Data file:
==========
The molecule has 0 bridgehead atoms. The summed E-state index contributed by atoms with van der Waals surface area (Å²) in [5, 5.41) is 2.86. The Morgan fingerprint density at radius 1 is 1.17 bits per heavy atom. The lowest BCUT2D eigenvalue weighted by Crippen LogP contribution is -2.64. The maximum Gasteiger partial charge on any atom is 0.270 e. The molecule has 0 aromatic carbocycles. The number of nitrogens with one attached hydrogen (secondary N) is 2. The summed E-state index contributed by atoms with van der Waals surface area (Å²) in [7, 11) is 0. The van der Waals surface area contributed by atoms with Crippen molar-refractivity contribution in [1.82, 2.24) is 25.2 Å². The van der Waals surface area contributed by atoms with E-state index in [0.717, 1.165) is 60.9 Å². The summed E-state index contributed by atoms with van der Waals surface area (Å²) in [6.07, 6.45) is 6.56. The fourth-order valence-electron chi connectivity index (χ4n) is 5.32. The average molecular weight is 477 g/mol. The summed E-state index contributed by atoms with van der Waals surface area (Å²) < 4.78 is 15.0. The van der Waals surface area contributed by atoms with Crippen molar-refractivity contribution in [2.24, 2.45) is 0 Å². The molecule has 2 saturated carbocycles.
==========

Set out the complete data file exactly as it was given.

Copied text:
The molecule has 0 bridgehead atoms. The summed E-state index contributed by atoms with van der Waals surface area (Å²) in [5, 5.41) is 2.86. The Morgan fingerprint density at radius 1 is 1.17 bits per heavy atom. The lowest BCUT2D eigenvalue weighted by Crippen LogP contribution is -2.64. The maximum Gasteiger partial charge on any atom is 0.270 e. The molecule has 0 aromatic carbocycles. The number of nitrogens with one attached hydrogen (secondary N) is 2. The summed E-state index contributed by atoms with van der Waals surface area (Å²) in [7, 11) is 0. The van der Waals surface area contributed by atoms with Crippen molar-refractivity contribution in [1.82, 2.24) is 25.2 Å². The van der Waals surface area contributed by atoms with E-state index in [0.717, 1.165) is 60.9 Å². The summed E-state index contributed by atoms with van der Waals surface area (Å²) in [6.07, 6.45) is 6.56. The fourth-order valence-electron chi connectivity index (χ4n) is 5.32. The average molecular weight is 477 g/mol. The summed E-state index contributed by atoms with van der Waals surface area (Å²) < 4.78 is 15.0. The van der Waals surface area contributed by atoms with Crippen molar-refractivity contribution in [2.24, 2.45) is 0 Å². The molecule has 2 saturated carbocycles.